The young adults - 15 to 30s - often don't find the same support or resources. First they are still trying to figure out who they are and what they will do with their life. Second, they are learning to be independent and should be focusing on their education and careers, not going to chemotherapy. There is hope now that online resources can help fill the gaps for the patients and maybe for the doctors as well.
"In addition, they will probably go on to live long lives and the harsh realities of their cancer treatment can leave them fundamentally changed forever. Issues such as infertility, cardiac damage, or even damaged blood vessels from infusions can further complicate their lives forever.
Teen and young adult cancer patients may live a long time, so it's "important to pay more attention to the quality of their survival -- and not just to their survival," Grundy says.
In other words, long-term side effects from their treatments, such as infertility, need to be avoided if possible or, when unavoidable, must be managed. A weaker heart caused by chemotherapy is not the same for an elderly adult who has only a decade left to live as it might be for someone with decades to go.
According to Grundy, the inspiration for singling out this demographic for special care can be found in a graph of US data from the 1980s and 1990s, showing improvement in survival among different age groups."
All age groups show improvement in cancer survival rates between 1975 and 1997 except young adults - where the rates were lesser or even decreased, for 30-34 year olds.
""In children and older adults, there had been substantial improvement in survival, but where the least amount of improvement had occurred was in this gap between ages 15 and 39," said Grundy, who is also an expert in pediatric, adolescent and young adult oncology with the Canadian Partnership Against Cancer.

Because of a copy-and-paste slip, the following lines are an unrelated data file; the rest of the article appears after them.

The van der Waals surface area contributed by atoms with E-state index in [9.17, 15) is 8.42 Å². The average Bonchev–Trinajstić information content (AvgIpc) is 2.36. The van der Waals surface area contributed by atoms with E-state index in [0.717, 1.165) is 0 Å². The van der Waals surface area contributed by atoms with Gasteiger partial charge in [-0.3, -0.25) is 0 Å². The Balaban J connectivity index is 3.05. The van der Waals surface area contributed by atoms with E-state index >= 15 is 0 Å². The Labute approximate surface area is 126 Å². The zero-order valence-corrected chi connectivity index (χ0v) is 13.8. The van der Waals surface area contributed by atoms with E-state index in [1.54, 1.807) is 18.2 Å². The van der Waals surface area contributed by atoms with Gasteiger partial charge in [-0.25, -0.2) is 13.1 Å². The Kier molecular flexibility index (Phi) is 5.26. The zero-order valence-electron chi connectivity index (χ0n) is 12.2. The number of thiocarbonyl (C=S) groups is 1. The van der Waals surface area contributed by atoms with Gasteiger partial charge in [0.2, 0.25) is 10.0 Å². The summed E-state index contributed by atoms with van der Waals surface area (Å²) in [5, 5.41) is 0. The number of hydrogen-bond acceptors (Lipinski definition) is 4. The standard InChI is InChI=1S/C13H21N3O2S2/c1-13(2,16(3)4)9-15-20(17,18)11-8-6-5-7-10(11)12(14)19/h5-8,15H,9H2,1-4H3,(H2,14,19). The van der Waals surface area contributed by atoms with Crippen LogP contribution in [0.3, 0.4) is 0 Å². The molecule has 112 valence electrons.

Why worse improvement in survival for those patients?
"First of all, they get different cancers [usually] than either older or younger patients," he said. And even when teen and young adult patients get more familiar cancers, like breast cancer, it's usually in a more aggressive form.
There's also "a knowledge gap," Grundy said. "Most clinical trials are either in children, or they're in adults."
Clinical studies, which test medications for safety, dosage and effectiveness, have shown that children can tolerate more intense doses of chemotherapy than adults, he explained. Since people older than 40 are 98% of all adult cancer patients, they make up the overwhelming majority of adult clinical trials.
This means oncologists may be unsure what dose to give a teen or young adult, Grundy says."
In the meantime, it is important for patients to find the support to help them get through cancer. I learned this at my first diagnosis at age 19, when there was no internet or other cancer patients to talk to. By my second diagnosis at 45 I dove in social media to find other cancer people like me.
My points here are for young adult cancer patients:
- You are not alone. Go to social media and find other people who are coping. In addition to
- Your doctors may not be used to cancer patients your age so speak up, ask questions, ask about side effects.
- Draft a friend, spouse, family member to be your cancer buddy to take with you to doctor appointments to help you digest what you learn at each appointment.
- Take things one step at a time. Educate yourself in stages. Don't worry about radiation until you get through chemotherapy. Don't worry about chemotherapy until get through surgery.
And if you have cancer and need a shoulder to lean on, try me. Leave me a message with contact info or find me on Facebook.
In addition to all the social media resources in the article, my favorite one is Stupidcancer.org.